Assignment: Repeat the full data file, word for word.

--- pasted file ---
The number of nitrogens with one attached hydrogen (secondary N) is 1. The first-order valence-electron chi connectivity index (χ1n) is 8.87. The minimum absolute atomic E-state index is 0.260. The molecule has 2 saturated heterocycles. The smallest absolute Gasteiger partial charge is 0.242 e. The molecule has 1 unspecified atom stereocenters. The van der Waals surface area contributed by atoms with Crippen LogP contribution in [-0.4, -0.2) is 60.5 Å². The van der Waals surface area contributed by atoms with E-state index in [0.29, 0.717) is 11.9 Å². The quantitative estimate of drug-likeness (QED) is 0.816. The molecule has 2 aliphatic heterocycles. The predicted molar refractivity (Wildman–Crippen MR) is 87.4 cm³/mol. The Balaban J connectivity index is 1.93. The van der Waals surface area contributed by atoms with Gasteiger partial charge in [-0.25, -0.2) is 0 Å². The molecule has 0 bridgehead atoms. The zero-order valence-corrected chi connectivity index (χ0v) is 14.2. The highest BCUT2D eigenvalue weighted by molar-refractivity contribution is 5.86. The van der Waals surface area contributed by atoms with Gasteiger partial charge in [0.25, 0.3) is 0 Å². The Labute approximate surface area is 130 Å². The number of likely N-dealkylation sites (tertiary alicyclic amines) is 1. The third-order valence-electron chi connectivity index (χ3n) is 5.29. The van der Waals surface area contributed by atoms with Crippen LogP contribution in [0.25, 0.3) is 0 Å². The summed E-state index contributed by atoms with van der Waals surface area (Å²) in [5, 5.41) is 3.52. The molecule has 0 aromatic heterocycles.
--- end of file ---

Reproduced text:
The number of nitrogens with one attached hydrogen (secondary N) is 1. The first-order valence-electron chi connectivity index (χ1n) is 8.87. The minimum absolute atomic E-state index is 0.260. The molecule has 2 saturated heterocycles. The smallest absolute Gasteiger partial charge is 0.242 e. The molecule has 1 unspecified atom stereocenters. The van der Waals surface area contributed by atoms with Crippen LogP contribution in [-0.4, -0.2) is 60.5 Å². The van der Waals surface area contributed by atoms with E-state index in [0.29, 0.717) is 11.9 Å². The quantitative estimate of drug-likeness (QED) is 0.816. The molecule has 2 aliphatic heterocycles. The predicted molar refractivity (Wildman–Crippen MR) is 87.4 cm³/mol. The Balaban J connectivity index is 1.93. The van der Waals surface area contributed by atoms with Gasteiger partial charge in [-0.25, -0.2) is 0 Å². The molecule has 0 bridgehead atoms. The zero-order valence-corrected chi connectivity index (χ0v) is 14.2. The highest BCUT2D eigenvalue weighted by molar-refractivity contribution is 5.86. The van der Waals surface area contributed by atoms with Gasteiger partial charge in [0.25, 0.3) is 0 Å². The Labute approximate surface area is 130 Å². The number of likely N-dealkylation sites (tertiary alicyclic amines) is 1. The third-order valence-electron chi connectivity index (χ3n) is 5.29. The van der Waals surface area contributed by atoms with Crippen LogP contribution in [0.25, 0.3) is 0 Å². The summed E-state index contributed by atoms with van der Waals surface area (Å²) in [5, 5.41) is 3.52. The molecule has 0 aromatic heterocycles.